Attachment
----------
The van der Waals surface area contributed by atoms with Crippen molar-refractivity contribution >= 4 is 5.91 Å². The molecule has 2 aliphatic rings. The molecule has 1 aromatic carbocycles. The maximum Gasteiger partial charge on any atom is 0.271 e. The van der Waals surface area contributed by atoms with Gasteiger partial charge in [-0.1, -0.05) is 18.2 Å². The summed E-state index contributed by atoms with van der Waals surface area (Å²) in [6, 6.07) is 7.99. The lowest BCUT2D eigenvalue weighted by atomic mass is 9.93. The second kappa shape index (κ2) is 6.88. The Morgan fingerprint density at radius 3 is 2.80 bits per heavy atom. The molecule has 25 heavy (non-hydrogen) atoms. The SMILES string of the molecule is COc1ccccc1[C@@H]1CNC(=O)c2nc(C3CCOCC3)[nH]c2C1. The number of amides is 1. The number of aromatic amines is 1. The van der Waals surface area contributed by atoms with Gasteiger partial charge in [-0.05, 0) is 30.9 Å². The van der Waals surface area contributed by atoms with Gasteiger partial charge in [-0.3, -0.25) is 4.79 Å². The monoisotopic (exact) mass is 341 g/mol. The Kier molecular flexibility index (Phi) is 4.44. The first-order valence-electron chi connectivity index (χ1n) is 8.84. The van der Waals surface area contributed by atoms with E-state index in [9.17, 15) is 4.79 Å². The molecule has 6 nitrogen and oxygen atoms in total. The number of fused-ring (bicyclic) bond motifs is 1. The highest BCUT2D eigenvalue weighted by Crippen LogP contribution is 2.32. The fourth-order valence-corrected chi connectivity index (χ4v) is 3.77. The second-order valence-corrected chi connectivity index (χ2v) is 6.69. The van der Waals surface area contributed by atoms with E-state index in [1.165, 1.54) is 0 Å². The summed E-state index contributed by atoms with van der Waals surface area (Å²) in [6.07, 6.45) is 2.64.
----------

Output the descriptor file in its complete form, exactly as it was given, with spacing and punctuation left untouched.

The van der Waals surface area contributed by atoms with Crippen molar-refractivity contribution >= 4 is 5.91 Å². The molecule has 2 aliphatic rings. The molecule has 1 aromatic carbocycles. The maximum Gasteiger partial charge on any atom is 0.271 e. The van der Waals surface area contributed by atoms with Gasteiger partial charge in [-0.1, -0.05) is 18.2 Å². The summed E-state index contributed by atoms with van der Waals surface area (Å²) in [6, 6.07) is 7.99. The lowest BCUT2D eigenvalue weighted by atomic mass is 9.93. The second kappa shape index (κ2) is 6.88. The Morgan fingerprint density at radius 3 is 2.80 bits per heavy atom. The molecule has 25 heavy (non-hydrogen) atoms. The SMILES string of the molecule is COc1ccccc1[C@@H]1CNC(=O)c2nc(C3CCOCC3)[nH]c2C1. The number of amides is 1. The number of aromatic amines is 1. The van der Waals surface area contributed by atoms with Gasteiger partial charge in [-0.05, 0) is 30.9 Å². The van der Waals surface area contributed by atoms with Gasteiger partial charge in [-0.3, -0.25) is 4.79 Å². The monoisotopic (exact) mass is 341 g/mol. The Kier molecular flexibility index (Phi) is 4.44. The first-order valence-electron chi connectivity index (χ1n) is 8.84. The van der Waals surface area contributed by atoms with E-state index in [9.17, 15) is 4.79 Å². The molecule has 6 nitrogen and oxygen atoms in total. The number of fused-ring (bicyclic) bond motifs is 1. The highest BCUT2D eigenvalue weighted by Crippen LogP contribution is 2.32. The fourth-order valence-corrected chi connectivity index (χ4v) is 3.77. The second-order valence-corrected chi connectivity index (χ2v) is 6.69. The van der Waals surface area contributed by atoms with E-state index in [1.165, 1.54) is 0 Å². The summed E-state index contributed by atoms with van der Waals surface area (Å²) in [6.07, 6.45) is 2.64.